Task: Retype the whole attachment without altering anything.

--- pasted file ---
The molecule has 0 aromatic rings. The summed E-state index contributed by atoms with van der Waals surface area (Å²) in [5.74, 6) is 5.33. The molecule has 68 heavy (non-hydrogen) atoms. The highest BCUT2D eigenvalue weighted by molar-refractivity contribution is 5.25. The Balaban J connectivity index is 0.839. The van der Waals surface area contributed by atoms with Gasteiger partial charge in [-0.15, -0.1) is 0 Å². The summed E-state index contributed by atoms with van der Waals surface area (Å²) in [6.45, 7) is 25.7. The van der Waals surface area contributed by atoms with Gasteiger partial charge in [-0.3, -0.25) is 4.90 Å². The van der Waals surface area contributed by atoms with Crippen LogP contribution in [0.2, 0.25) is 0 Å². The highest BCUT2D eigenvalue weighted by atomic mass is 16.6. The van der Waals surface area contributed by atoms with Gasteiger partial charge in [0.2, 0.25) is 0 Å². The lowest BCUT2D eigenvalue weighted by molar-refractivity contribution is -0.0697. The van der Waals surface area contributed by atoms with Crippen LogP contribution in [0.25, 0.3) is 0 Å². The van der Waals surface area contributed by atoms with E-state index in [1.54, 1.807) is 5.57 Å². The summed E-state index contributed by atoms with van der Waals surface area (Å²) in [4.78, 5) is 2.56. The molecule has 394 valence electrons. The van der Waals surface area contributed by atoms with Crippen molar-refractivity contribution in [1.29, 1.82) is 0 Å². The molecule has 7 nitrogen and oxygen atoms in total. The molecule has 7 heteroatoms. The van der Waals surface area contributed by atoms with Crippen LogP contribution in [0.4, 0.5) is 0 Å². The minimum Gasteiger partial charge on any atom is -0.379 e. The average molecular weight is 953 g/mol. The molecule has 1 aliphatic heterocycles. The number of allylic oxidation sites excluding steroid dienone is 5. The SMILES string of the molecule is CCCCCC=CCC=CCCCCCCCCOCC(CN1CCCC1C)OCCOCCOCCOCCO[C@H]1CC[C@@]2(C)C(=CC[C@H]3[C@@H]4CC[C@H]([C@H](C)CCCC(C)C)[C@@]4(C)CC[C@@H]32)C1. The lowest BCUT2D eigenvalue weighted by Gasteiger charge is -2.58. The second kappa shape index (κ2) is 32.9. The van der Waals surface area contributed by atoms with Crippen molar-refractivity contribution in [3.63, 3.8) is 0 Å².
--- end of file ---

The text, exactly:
The molecule has 0 aromatic rings. The summed E-state index contributed by atoms with van der Waals surface area (Å²) in [5.74, 6) is 5.33. The molecule has 68 heavy (non-hydrogen) atoms. The highest BCUT2D eigenvalue weighted by molar-refractivity contribution is 5.25. The Balaban J connectivity index is 0.839. The van der Waals surface area contributed by atoms with Gasteiger partial charge in [-0.15, -0.1) is 0 Å². The summed E-state index contributed by atoms with van der Waals surface area (Å²) in [6.45, 7) is 25.7. The van der Waals surface area contributed by atoms with Gasteiger partial charge in [-0.3, -0.25) is 4.90 Å². The van der Waals surface area contributed by atoms with Crippen LogP contribution in [0.2, 0.25) is 0 Å². The highest BCUT2D eigenvalue weighted by atomic mass is 16.6. The van der Waals surface area contributed by atoms with Gasteiger partial charge in [0.2, 0.25) is 0 Å². The lowest BCUT2D eigenvalue weighted by molar-refractivity contribution is -0.0697. The van der Waals surface area contributed by atoms with Crippen LogP contribution in [0.25, 0.3) is 0 Å². The van der Waals surface area contributed by atoms with E-state index in [1.54, 1.807) is 5.57 Å². The summed E-state index contributed by atoms with van der Waals surface area (Å²) in [4.78, 5) is 2.56. The molecule has 394 valence electrons. The van der Waals surface area contributed by atoms with Crippen molar-refractivity contribution in [1.29, 1.82) is 0 Å². The molecule has 7 nitrogen and oxygen atoms in total. The molecule has 7 heteroatoms. The van der Waals surface area contributed by atoms with Crippen LogP contribution in [0.4, 0.5) is 0 Å². The minimum Gasteiger partial charge on any atom is -0.379 e. The average molecular weight is 953 g/mol. The molecule has 1 aliphatic heterocycles. The number of allylic oxidation sites excluding steroid dienone is 5. The SMILES string of the molecule is CCCCCC=CCC=CCCCCCCCCOCC(CN1CCCC1C)OCCOCCOCCOCCO[C@H]1CC[C@@]2(C)C(=CC[C@H]3[C@@H]4CC[C@H]([C@H](C)CCCC(C)C)[C@@]4(C)CC[C@@H]32)C1. The lowest BCUT2D eigenvalue weighted by Gasteiger charge is -2.58. The second kappa shape index (κ2) is 32.9. The van der Waals surface area contributed by atoms with Crippen molar-refractivity contribution in [3.63, 3.8) is 0 Å².